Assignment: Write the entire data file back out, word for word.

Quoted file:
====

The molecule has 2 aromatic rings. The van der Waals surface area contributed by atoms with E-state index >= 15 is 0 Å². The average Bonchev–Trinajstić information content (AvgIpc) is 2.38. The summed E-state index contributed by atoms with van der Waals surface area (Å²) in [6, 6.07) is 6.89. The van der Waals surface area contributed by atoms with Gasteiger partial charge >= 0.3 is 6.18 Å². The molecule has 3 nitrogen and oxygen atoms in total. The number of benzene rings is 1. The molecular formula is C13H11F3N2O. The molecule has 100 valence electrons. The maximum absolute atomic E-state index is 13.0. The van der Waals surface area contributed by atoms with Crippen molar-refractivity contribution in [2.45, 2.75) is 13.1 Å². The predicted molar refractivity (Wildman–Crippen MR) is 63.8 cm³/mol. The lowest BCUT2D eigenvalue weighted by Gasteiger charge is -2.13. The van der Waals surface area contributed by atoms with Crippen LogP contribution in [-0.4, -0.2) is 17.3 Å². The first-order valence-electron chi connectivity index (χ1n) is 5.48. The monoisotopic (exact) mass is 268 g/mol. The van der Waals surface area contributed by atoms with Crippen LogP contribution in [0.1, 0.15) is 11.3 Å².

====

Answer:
The molecule has 2 aromatic rings. The van der Waals surface area contributed by atoms with E-state index >= 15 is 0 Å². The average Bonchev–Trinajstić information content (AvgIpc) is 2.38. The summed E-state index contributed by atoms with van der Waals surface area (Å²) in [6, 6.07) is 6.89. The van der Waals surface area contributed by atoms with Gasteiger partial charge >= 0.3 is 6.18 Å². The molecule has 3 nitrogen and oxygen atoms in total. The number of benzene rings is 1. The molecular formula is C13H11F3N2O. The molecule has 100 valence electrons. The maximum absolute atomic E-state index is 13.0. The van der Waals surface area contributed by atoms with Crippen molar-refractivity contribution in [2.45, 2.75) is 13.1 Å². The predicted molar refractivity (Wildman–Crippen MR) is 63.8 cm³/mol. The lowest BCUT2D eigenvalue weighted by Gasteiger charge is -2.13. The van der Waals surface area contributed by atoms with Crippen LogP contribution in [-0.4, -0.2) is 17.3 Å². The first-order valence-electron chi connectivity index (χ1n) is 5.48. The monoisotopic (exact) mass is 268 g/mol. The van der Waals surface area contributed by atoms with Crippen LogP contribution in [0.1, 0.15) is 11.3 Å².